Jones Keyworth was born in London in 1980, but spent her childhood in the Sussex countryside. She completed her degrees in English Literature with Art, and English with Creative Writing at Chichester University before going on to study Art History at Cambridge. Established as a freelance artist, writer and theatre designer she moved back to London in 2004, collaborating with galleries as well as theatres such as The Old Vic and National Theatre.
Often painted on panels of mahogany cut from old doors, the works are small and heavy pieces, painted with luminous jewel like tones. For many years Jones Keyworth concentrated on landscapes including the series Albert which portrayed views sketched from the very top of the Albert Hall’s famous domed roof. The haze of heaped houses, glass office blocks, towers and cranes just about visible in the smoky ‘London particular’. Reminiscent of icons or illuminated manuscripts, the oils evoke strange and dark fables, exploring themes of memory and perception. Beautiful yet claustrophobic, the landscapes create a sense of unease with patterns of people and trees.
Currently Jones Keyworth is taking a new direction and is working on a series of portraits. The first of which were shown at FLUX Exhibition at The Royal College of Art. Her striking works created with oil, gold leaf, hot wax, pigments and resin on wood certainly made an impact. We were not surprised when the editor of Grazia Magazine posted Jones Keyworth as her selection from FLUX.
We are very excited about following the journey of such an incredible artist. An artist that produces work that is dramatic and compelling, work that you are mesmerized by, work that draws you in and makes you linger on the strength of colour and composition. Thank you Jones Keyworth for sharing your work with us.
Self taught or art school?
I had always wanted to paint and write, so decided to do my BA and MA degrees in English Literature with Art and Creative Writing. My first solo exhibition was in Chichester and I ended up working at the Festival Theatre and Minerva doing costume for a few years whilst being represented by Chichester Gallery. I moved to London in 2004 in order to work more closely on exhibition projects at the Old Vic, the National and the Spitz Gallery, but I missed the writing side of things so went back to study Art History at Cambridge. I’d like to say I was self-taught as I didn’t take the traditional art school path, but I think that each part of my studies so far has shaped my painting a certain way.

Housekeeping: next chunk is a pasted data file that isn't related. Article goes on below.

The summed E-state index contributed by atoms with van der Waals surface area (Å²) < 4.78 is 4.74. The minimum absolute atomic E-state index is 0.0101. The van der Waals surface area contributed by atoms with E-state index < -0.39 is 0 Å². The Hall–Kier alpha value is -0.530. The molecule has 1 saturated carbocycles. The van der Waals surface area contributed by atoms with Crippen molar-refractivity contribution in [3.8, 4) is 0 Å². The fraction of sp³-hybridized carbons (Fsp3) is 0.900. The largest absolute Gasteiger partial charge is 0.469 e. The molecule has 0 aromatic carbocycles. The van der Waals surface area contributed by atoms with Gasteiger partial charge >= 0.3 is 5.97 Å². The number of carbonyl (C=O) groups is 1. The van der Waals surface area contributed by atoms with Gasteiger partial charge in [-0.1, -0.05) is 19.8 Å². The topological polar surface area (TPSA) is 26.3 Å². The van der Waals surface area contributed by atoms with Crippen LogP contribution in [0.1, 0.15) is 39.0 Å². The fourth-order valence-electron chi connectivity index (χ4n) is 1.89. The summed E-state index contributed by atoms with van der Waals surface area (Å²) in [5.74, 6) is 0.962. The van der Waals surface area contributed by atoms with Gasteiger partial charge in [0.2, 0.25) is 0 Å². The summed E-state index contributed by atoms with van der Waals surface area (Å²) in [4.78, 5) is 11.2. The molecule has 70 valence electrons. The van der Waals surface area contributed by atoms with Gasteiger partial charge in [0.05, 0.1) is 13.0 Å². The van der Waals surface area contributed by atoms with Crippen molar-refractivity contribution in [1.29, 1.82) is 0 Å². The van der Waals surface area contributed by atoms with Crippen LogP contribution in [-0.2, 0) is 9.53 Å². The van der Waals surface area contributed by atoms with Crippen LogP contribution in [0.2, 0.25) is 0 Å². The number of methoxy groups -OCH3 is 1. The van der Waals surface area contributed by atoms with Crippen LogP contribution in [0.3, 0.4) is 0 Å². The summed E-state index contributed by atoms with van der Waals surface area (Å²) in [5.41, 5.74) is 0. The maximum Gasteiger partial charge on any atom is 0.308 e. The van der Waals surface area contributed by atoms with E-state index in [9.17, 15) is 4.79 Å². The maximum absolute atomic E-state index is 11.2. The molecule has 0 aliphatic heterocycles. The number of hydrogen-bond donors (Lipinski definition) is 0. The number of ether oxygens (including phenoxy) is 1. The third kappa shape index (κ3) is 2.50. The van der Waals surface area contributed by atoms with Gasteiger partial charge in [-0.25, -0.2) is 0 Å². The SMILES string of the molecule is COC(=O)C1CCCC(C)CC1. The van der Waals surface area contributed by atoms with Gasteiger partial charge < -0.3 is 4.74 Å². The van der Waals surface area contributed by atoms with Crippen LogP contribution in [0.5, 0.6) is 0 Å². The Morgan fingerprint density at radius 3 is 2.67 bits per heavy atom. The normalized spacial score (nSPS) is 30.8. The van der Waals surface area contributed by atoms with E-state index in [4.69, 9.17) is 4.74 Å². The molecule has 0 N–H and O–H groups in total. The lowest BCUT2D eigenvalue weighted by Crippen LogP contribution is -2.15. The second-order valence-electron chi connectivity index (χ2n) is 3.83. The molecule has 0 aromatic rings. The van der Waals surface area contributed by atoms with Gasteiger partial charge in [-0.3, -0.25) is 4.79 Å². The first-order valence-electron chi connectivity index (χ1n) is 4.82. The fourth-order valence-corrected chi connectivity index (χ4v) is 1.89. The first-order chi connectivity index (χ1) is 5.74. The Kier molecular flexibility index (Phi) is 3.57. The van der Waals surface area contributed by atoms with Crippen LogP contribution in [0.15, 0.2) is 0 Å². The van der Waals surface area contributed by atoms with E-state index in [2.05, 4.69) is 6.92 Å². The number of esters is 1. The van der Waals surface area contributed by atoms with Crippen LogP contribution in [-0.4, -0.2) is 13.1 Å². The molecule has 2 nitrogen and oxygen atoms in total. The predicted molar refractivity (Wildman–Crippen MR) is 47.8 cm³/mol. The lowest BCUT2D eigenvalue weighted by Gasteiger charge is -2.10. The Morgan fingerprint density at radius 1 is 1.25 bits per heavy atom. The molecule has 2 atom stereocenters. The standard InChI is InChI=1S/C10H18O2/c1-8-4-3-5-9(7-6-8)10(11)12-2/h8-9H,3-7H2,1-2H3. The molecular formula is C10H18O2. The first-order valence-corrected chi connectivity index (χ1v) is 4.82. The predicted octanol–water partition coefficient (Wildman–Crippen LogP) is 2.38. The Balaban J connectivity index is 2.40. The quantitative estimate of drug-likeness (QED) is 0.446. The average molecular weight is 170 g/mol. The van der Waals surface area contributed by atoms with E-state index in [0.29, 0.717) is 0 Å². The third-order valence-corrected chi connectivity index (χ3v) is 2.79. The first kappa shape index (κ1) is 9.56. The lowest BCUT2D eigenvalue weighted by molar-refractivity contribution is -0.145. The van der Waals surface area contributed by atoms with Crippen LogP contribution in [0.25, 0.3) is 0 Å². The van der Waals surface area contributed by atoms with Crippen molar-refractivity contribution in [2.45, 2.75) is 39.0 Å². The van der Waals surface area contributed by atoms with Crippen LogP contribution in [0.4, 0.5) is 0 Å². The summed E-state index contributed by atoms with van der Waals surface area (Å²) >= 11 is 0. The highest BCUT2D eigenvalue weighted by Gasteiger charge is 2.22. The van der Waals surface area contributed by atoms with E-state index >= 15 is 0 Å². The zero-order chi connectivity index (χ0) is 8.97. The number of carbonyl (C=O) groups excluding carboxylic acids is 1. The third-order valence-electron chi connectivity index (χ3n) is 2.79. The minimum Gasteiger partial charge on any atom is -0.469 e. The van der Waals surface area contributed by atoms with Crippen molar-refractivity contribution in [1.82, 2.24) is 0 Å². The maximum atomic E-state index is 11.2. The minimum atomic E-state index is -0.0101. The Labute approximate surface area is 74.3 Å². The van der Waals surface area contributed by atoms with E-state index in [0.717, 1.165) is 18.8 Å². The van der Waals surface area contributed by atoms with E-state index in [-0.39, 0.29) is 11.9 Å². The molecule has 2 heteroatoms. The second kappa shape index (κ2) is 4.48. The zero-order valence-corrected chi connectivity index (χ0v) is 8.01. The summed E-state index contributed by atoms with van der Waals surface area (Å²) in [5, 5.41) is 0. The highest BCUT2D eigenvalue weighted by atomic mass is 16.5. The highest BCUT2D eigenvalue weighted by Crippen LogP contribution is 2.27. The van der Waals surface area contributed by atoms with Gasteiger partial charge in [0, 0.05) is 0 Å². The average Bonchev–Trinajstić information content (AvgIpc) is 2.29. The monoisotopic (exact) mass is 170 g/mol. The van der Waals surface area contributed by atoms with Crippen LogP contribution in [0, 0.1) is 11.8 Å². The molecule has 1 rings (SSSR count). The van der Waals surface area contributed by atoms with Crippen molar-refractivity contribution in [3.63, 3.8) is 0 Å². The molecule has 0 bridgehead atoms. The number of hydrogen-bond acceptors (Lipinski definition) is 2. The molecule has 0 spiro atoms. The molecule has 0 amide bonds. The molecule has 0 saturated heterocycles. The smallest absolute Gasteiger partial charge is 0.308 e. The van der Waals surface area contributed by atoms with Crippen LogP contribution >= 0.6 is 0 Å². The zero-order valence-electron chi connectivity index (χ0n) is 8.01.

If you could own one work of art what would it be?
I’d love to take Henri Rousseau’s Tyger home with me. I was 5 years old and on a school trip to the National Gallery when I first saw it- I remember staring at it for ages, astonished at how it was so real but at the same time just like a cartoon. I remember the details of the raindrops and the tiger’s crazy eyes. I go back and visit it sometimes- but its so much smaller than I first thought!
How would you describe your style?
I guess maybe abstract, or abstract impressionist? I have worked primarily as a landscape artist for the past 15 years and have just begun new portrait works. Whatever the subject, the extremes of light and dark, or the effect that colour combinations have on the eye are the main focuses of how I work.
What are your favourite places to view art?
I love galleries that consider the setting for the art: Beautifully lit, quiet, perhaps with only one or two pieces in each room- Almost like being in a church. The Rothko room at the Tate Modern is so peaceful- I think the works were originally intended for a restaurant and so they are lit at just the right level of candle-light brightness.
Who are your favourite artists and why?
Frieda Kahlo for her symbolism, Howard Hodgkin for his love of colour, Polly Morgan for her humour. I have also just started to collect Indian miniature paintings and icons. I think there is a real beauty to smaller works.
What or who inspires your art?
Probably the actual inventive/ scientific process itself. I rarely use brushes and my studio often ends up looking like a laboratory with all the resins/powdered pigments/potions lying around. A visit to L. Cornellissens is also very inspiring, a real Aladdin’s Cave of art materials- like something straight out of Harry Potter.
Where’s your studio and what’s it like?
My studio is at in my home in Bloomsbury. It is full of interesting old junk from car boot sales- books, photographs, papers and weird ornaments.
Do you have any studio rituals?
Just do the next thing that’s in front of me. I easily procrastinate and get distracted by other ideas that seem far more exciting because I’m secretly a perfectionist. And then once I get focused I mostly can’t see the wood for the trees. It can be a bit of a rollercoaster- usually wanting to give up and throw everything out the window- but if I get through that first painful stage, I can take a break, let the dust settle, see what needs to be done next.
What are you working on currently?
I visited Tippi Hedron’s big cat sanctuary (Shambala) just outside LA over the summer, and am now working from those sketches on a fundraising project of lion and tiger paintings.
Where can we buy your art?
I can be contacted via www.joneskeyworth.com or my Jones Keyworth facebook page.
What are your ambitions?
The three Made Without Hands works I showed at Flux combine the ritual of icon making with the fiery drama of encaustic painting. The sitters are actors I have previously worked with, and the plan is that once I have the completed series it will be eventually exhibited at a theatre. After that, who knows! Ambition is a great driving force, but for me it has sometimes brought far too much pressure. And actually I’d rather play it by ear…